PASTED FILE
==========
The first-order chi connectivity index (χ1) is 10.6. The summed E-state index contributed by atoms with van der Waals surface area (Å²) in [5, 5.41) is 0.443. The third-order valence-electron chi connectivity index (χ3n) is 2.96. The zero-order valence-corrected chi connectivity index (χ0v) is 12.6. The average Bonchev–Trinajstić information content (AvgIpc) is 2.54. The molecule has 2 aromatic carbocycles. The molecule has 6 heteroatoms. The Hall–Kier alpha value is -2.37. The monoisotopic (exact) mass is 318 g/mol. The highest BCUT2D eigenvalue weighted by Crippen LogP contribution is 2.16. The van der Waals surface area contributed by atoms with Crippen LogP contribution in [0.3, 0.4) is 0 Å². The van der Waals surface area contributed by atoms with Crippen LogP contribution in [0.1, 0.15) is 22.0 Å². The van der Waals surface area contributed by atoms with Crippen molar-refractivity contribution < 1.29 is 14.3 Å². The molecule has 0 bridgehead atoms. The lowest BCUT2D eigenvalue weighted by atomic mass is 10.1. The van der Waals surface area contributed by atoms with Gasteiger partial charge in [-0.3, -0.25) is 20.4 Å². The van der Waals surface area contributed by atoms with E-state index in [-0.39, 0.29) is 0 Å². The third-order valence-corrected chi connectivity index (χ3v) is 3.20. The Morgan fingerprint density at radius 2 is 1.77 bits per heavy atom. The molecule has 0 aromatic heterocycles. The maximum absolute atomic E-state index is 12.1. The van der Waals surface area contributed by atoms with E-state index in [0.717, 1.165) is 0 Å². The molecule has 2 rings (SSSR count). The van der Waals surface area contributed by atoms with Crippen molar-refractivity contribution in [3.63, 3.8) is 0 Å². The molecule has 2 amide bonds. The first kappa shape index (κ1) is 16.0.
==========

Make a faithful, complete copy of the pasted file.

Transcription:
The first-order chi connectivity index (χ1) is 10.6. The summed E-state index contributed by atoms with van der Waals surface area (Å²) in [5, 5.41) is 0.443. The third-order valence-electron chi connectivity index (χ3n) is 2.96. The zero-order valence-corrected chi connectivity index (χ0v) is 12.6. The average Bonchev–Trinajstić information content (AvgIpc) is 2.54. The molecule has 2 aromatic carbocycles. The molecule has 6 heteroatoms. The Hall–Kier alpha value is -2.37. The monoisotopic (exact) mass is 318 g/mol. The highest BCUT2D eigenvalue weighted by Crippen LogP contribution is 2.16. The van der Waals surface area contributed by atoms with Crippen LogP contribution in [0.3, 0.4) is 0 Å². The van der Waals surface area contributed by atoms with Crippen LogP contribution in [0.1, 0.15) is 22.0 Å². The van der Waals surface area contributed by atoms with Crippen molar-refractivity contribution < 1.29 is 14.3 Å². The molecule has 0 bridgehead atoms. The lowest BCUT2D eigenvalue weighted by atomic mass is 10.1. The van der Waals surface area contributed by atoms with Gasteiger partial charge in [-0.3, -0.25) is 20.4 Å². The van der Waals surface area contributed by atoms with E-state index in [-0.39, 0.29) is 0 Å². The third-order valence-corrected chi connectivity index (χ3v) is 3.20. The Morgan fingerprint density at radius 2 is 1.77 bits per heavy atom. The molecule has 0 aromatic heterocycles. The maximum absolute atomic E-state index is 12.1. The van der Waals surface area contributed by atoms with E-state index in [0.717, 1.165) is 0 Å². The molecule has 2 rings (SSSR count). The van der Waals surface area contributed by atoms with Crippen molar-refractivity contribution in [3.63, 3.8) is 0 Å². The molecule has 2 amide bonds. The first kappa shape index (κ1) is 16.0.